Crane does not believe them and begins his own investigation, until he comes face to "face" with the Headless Horseman. Boarding a room at the home of the town's richest family, the Van Tassels, Crane develops an attraction to their daughter, the mysterious Katrina, even as he's plagued by nightmares of his wiccan mother's horrific torture under his zealous preacher father when he was a child.

Delving further into the mystery with the aid of the orphaned Young Masbeth, whose father was a victim of the Horseman, Crane discovers within the Western Woods both the Horseman's entry point between this world and the beyond, the gnarled Tree of the Dead with the heads of his victims within, and his grave.

He finds the Horseman's skull is missing though the murders continue until Crane uncovers a murky plot revolving around revenge and land rights with the Horseman controlled by Katrina's stepmother, Lady Van Tassel, who sends the killer after her. Following a fight in the local windmill and a stagecoach chase through the woods, Crane eventually thwarts Lady Van Tassel by returning the skull to the Horseman, who regains his head and heads back to Hell along with her. His job in Sleepy Hollow completed, Crane returns to New York with Katrina and Young Masbeth in time for the new century.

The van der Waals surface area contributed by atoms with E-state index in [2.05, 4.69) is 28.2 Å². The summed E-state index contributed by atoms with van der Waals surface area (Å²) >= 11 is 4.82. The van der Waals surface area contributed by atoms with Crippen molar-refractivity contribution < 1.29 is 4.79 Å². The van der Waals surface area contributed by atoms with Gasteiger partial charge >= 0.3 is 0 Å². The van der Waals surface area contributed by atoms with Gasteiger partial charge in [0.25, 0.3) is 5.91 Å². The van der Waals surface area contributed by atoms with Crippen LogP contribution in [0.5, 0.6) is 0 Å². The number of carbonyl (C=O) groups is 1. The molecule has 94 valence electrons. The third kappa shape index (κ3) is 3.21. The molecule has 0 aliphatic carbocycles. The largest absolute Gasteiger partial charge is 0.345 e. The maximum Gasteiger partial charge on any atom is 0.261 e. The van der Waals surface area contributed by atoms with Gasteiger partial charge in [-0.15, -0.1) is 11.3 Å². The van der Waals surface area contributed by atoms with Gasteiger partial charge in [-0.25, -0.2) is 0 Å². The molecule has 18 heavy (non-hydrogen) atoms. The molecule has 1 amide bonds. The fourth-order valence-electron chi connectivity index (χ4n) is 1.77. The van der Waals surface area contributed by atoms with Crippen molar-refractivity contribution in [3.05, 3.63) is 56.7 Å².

Practical Magic
I love this movie. I have watched it about a million and one times. I do suggest drinking a nice bloody cabernet while watching it so that you can fully enjoy the deliciousness of the two male characters. Oh and Sandra Bullock and Nicole Kidman aren’t bad either.


If a broom falls, company is due. When a circle rings the moon, trouble looms, Should you misplace your broom, sorry; a hand vac can't be used in an exorcism rite. Fun and excitement abound in the Owens family of wily witches. One problem, though: the men the Owens women fall in love with are doomed to an untimely death. Sandra Bullock and Nicole Kidman bring a sparkling screen magic to Practical Magic, adapted from Alice Hoffman's bestseller and directed by Griffin Dunne (Addicted to Love). They play Sally and Gillian Owens, sisters hexed by a centuries -old curse...and coping with a witches brew of events involving a possible love match (Aidan Quinn) for one, a zombie (Goran Visnjic) for the other and a need to resume the age-old witchcraft taught by two doting Owens aunts (Stockard Channing and Dianne Wiest). Sit for a spell and enjoy.